Why do we have a free press? Now, remember the first right, in the First Amendment, is the right of religious liberty or conscious. Next, Marshall goes to pains to say the government really can do little to regulate religious liberty, but it can't establish religion either. But then there's a bridging and that applies to the freedom of the press and so forth. Why do we want the press? Well we want the press to express those — it's a vehicle by which we can communicate to others our conscious, that which is most important to us.


So, you see the whole First Amendment's interdependent. If you limit the freedom of the press you're going to limit religious liberty, you're going to limit the right to petition: you give the government the power to limit the other. It was created to be interdependent. All designed to protect our conscious to protect our right to be able to engage in a dialogue —if you're an environmentalist about the environment - whatever is a part of your conscious you're able to do it. That's really being protected. So you're right. I wondered the same thing. I remember the first time he said that the freedom of the press is an inalienable right. The freedom of the press? Well the only way it gets to be an inalienable right is if it's reflective of our human dignity or our conscious.


SH: So much of what they did in the Bill of Rights and Constitution seems designed this way where they remembered — cause they knew their history — that when you take this step in the direction of encroaching on liberty the other steps tend to follow. It seems like they pushed that fence out as far as they could and even left a little more on the field than they could have taken justifiably to make sure that nothing crossed that border.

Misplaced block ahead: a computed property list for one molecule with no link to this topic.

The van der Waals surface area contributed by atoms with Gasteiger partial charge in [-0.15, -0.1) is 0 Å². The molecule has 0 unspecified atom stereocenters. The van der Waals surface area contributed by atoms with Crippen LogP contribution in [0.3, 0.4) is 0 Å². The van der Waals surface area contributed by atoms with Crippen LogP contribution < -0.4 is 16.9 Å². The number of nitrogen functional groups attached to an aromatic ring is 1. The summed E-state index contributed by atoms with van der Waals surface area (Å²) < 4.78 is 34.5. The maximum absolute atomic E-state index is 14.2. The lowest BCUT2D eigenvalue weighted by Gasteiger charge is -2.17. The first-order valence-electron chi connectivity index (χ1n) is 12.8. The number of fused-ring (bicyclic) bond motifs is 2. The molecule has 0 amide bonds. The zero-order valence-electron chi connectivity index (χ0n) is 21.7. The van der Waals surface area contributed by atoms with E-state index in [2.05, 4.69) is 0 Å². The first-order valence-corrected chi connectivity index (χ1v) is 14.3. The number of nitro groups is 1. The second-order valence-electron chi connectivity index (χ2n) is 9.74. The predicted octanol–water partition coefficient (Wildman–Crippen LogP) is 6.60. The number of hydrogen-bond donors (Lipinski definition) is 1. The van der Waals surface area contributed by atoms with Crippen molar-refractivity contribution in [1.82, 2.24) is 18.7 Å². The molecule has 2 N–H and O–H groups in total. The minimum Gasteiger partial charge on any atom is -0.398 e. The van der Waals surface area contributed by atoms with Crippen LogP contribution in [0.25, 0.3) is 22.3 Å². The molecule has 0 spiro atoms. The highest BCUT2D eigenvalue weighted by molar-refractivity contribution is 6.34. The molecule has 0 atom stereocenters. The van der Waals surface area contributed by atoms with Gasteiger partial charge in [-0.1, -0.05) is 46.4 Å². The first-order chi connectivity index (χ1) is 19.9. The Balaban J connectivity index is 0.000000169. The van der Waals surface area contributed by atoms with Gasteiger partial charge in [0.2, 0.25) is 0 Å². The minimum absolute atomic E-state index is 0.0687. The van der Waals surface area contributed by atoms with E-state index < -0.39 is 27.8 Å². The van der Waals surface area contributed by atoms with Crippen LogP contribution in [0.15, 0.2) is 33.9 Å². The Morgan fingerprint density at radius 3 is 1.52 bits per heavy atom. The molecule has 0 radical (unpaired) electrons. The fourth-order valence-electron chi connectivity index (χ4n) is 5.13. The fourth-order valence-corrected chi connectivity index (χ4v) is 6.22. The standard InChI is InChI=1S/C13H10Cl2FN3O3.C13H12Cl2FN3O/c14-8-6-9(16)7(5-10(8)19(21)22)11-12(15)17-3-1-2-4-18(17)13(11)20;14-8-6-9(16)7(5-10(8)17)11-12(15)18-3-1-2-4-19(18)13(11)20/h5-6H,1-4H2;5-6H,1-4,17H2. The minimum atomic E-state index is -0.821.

RS: That's right. And that's where Madison gets to the Ninth and Tenth Amendments and says if we missed anything the states can provide more liberty or we can decide under the Ninth Amendment that we haven't provided enough; in part he realized — in my book particularly the second book — I really go into the slavery issue in great detail. I don't excuse Madison, but I do explain him and he knew that there were issues incomplete. He, in sort of the euphoria of 1787-1793, from the Constitution to the Bill of Rights, he really believed we set in motion the freeing of the slaves.


SH: I'd like to get back, a little bit, to the discussion of states. So Kentucky and Virginia's resolutions emerged because the federal government is saying 'Hey we are going to control how you do these things'. And I assume the people who were supportive of the First Amendment, and concerned about the power of the federal government said, 'Well, you just gave it to us and now you're taking it away'. So you get this articulation of nullification and interposition and some people use them a little interchangeably, even back then some people tried to use them interchangeably, but they're very different things. Can you give us the primer on the two?